Analysing the expression of eight clock genes in five tissues from fasting and fed sows

Tainã Figueiredo Cardoso, Raquel Quintanilla, Anna Castelló, Emilio Mármol-Sánchez, Maria Ballester, Jordi Jordana, Marcel Amills

Research output: Contribution to journalArticleResearch

2 Citations (Scopus)

Abstract

© 2018 Cardoso, Quintanilla, Castelló, Mármol-Sánchez, Ballester, Jordana and Amills. In a previous study, we observed that circadian clock genes are differentially expressed in the skeletal muscle of fasting and fed sows. The goal of the current work was to investigate if these genes are also differentially expressed in tissues containing the central (hypothalamus) and peripheral (duodenum, dorsal fat, muscle, and liver) clocks. As animal material, we used 12 sows that fasted 12 h before slaughtering (T0) and 12 sows that were fed ad libitum 7 h prior slaughtering (T2). Tissue samples were collected immediately after slaughter and total RNA was subsequently extracted. The expression of the ARNTL, BHLHE40, CRY2, NPAS2, NR1D1, PER1, PER2, and SIK1 genes was measured by quantitative reverse transcription PCR. The numbers of clock genes showing differential expression before and after feeding varied depending on the tissue i.e., four in dorsal fat and duodenum, six in skeletal muscle, and seven in the liver. In contrast, none of the eight analysed genes displayed a significant differential expression in hypothalamus, the tissue where the central clock resides. This result supports that the differential expression of clock genes in the four tissues mentioned above is probably induced by nutrition and not by the central clock entrained by light. Moreover, we have observed that the NPAS2 and ARNTL genes display positive log2(FC) values in the five tissues under analysis, whilst the CRY2, PER1 (except dorsal fat) and PER2 (except hypothalamus) genes generally show negative log2(FC) values. Such result might be explained by the existence of a negative feedback loop between the ARNTL/NPAS2 and CRY/PER genes. Collectively, these results support that nutrition plays an important role in modulating the timing of porcine peripheral circadian clocks. Such regulation could be essential for coordinating the subsequent metabolic response to nutrient supply.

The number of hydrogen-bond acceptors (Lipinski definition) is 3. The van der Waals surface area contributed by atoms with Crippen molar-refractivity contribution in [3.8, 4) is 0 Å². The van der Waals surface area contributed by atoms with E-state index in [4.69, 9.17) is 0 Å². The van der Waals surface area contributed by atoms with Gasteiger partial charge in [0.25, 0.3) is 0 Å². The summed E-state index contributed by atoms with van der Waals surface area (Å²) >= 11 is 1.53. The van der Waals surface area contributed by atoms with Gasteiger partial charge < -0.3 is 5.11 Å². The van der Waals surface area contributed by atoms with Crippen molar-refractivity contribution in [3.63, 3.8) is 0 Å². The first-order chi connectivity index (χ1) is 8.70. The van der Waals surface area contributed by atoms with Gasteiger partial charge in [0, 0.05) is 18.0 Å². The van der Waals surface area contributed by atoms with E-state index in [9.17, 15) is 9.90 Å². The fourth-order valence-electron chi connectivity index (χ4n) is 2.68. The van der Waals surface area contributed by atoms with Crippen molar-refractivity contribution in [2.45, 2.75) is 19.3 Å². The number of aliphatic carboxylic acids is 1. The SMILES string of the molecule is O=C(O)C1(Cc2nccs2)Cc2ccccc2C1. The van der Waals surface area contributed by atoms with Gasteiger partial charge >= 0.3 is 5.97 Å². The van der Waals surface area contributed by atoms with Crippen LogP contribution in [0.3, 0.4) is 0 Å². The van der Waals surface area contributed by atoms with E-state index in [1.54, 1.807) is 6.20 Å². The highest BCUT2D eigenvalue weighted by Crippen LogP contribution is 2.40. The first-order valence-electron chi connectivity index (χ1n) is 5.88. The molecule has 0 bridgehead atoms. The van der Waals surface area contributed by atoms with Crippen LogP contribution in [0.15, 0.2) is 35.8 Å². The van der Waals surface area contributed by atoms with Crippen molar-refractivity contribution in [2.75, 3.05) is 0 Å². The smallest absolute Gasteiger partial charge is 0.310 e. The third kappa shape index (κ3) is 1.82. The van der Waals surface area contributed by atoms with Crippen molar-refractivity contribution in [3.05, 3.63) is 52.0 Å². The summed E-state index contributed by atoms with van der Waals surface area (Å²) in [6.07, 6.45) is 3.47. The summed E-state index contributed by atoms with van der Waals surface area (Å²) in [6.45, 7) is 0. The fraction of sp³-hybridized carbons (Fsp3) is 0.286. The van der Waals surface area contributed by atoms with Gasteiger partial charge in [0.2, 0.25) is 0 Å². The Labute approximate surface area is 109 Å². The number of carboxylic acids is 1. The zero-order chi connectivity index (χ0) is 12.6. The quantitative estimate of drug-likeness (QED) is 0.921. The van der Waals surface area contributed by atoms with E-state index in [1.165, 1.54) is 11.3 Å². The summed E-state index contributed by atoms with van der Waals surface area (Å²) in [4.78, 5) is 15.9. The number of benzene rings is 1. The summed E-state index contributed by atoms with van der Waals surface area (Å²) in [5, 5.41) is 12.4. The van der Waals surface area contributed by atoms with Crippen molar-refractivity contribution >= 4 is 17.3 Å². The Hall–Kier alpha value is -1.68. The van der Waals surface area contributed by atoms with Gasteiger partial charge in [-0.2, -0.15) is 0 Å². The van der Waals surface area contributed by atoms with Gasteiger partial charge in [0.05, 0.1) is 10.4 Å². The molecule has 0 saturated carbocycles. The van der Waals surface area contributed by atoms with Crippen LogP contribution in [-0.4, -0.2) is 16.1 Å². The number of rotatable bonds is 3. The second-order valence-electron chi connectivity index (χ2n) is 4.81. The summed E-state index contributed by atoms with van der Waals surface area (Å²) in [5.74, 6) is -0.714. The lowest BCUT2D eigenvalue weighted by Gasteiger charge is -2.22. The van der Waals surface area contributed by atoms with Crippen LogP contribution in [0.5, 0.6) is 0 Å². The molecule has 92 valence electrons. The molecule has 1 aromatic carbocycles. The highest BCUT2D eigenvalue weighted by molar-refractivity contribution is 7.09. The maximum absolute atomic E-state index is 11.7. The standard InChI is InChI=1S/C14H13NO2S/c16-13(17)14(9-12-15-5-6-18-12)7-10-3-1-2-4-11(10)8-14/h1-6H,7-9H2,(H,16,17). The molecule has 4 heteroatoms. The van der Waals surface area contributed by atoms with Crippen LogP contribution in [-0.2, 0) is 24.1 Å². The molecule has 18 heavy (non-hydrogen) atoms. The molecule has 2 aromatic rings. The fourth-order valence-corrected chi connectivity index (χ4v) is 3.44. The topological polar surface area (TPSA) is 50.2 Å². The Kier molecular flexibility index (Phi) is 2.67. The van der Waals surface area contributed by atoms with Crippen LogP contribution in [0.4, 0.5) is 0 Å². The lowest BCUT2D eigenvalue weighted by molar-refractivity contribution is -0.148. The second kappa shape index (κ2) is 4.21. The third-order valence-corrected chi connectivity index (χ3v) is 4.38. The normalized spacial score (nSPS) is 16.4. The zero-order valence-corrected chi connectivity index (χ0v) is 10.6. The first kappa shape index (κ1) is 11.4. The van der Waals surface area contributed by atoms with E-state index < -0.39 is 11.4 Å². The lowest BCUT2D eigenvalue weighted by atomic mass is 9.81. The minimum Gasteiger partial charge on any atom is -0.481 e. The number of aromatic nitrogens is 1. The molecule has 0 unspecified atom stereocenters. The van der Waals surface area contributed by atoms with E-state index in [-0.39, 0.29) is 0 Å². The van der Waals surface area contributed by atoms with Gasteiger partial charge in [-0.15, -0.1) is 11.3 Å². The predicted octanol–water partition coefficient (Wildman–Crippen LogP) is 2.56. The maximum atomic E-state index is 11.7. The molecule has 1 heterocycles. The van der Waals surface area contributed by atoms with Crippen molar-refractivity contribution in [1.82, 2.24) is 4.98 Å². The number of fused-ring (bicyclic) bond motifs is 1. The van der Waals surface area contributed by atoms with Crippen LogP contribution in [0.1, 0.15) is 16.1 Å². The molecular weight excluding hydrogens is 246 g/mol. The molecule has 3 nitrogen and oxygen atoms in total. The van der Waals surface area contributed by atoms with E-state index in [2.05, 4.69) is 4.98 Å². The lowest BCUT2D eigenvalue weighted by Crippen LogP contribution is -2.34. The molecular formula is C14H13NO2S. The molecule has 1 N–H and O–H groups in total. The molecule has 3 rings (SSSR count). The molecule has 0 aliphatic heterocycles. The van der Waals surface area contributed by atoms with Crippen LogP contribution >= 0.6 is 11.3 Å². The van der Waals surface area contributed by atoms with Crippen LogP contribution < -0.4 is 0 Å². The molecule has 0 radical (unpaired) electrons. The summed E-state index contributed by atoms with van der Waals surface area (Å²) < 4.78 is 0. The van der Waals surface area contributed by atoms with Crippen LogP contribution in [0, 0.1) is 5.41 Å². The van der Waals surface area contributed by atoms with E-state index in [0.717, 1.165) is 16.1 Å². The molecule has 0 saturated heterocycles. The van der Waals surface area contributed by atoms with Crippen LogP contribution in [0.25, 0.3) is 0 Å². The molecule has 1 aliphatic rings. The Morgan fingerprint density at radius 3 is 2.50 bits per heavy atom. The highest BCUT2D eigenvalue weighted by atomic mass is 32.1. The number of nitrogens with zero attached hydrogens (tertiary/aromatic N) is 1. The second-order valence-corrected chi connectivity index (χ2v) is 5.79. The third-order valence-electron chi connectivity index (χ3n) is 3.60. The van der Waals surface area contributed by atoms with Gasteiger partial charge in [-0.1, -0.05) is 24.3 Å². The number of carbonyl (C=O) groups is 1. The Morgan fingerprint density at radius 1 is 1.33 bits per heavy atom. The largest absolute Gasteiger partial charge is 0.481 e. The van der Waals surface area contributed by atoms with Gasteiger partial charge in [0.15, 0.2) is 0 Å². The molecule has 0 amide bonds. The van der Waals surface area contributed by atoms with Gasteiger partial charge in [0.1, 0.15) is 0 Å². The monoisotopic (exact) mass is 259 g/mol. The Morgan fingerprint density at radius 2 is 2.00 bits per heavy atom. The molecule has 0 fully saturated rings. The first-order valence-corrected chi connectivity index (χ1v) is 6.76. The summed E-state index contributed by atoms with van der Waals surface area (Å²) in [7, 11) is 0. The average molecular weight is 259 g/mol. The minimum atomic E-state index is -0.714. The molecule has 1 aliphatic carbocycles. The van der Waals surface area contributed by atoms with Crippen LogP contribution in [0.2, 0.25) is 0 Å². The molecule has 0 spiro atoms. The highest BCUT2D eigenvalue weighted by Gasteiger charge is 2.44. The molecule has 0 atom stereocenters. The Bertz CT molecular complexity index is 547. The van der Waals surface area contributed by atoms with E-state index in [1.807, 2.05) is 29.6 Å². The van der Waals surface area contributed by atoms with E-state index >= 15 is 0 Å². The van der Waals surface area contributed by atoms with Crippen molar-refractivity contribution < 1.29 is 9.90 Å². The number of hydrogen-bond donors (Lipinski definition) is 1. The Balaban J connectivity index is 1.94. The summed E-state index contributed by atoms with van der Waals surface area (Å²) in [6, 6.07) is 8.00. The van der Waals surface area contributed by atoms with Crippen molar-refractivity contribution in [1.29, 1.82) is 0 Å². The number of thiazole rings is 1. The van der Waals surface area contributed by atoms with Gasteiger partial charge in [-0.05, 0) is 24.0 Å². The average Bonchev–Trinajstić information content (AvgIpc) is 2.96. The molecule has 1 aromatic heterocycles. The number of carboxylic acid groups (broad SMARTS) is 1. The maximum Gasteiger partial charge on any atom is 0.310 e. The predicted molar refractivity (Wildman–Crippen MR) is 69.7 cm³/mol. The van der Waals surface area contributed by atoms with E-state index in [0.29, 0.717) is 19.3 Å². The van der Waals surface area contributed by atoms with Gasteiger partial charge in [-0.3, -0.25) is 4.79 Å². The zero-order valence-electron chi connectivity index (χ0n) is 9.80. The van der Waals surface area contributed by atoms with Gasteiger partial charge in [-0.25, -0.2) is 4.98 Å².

Original languageEnglish
Article number475
JournalFrontiers in Genetics
Volume9
DOIs
Publication statusPublished - 18 Oct 2018

Keywords

  • Clock genes
  • Food ingestion
  • Nutrition
  • Pig
  • RT-qPCR

Fingerprint Dive into the research topics of 'Analysing the expression of eight clock genes in five tissues from fasting and fed sows'. Together they form a unique fingerprint.

  • Cite this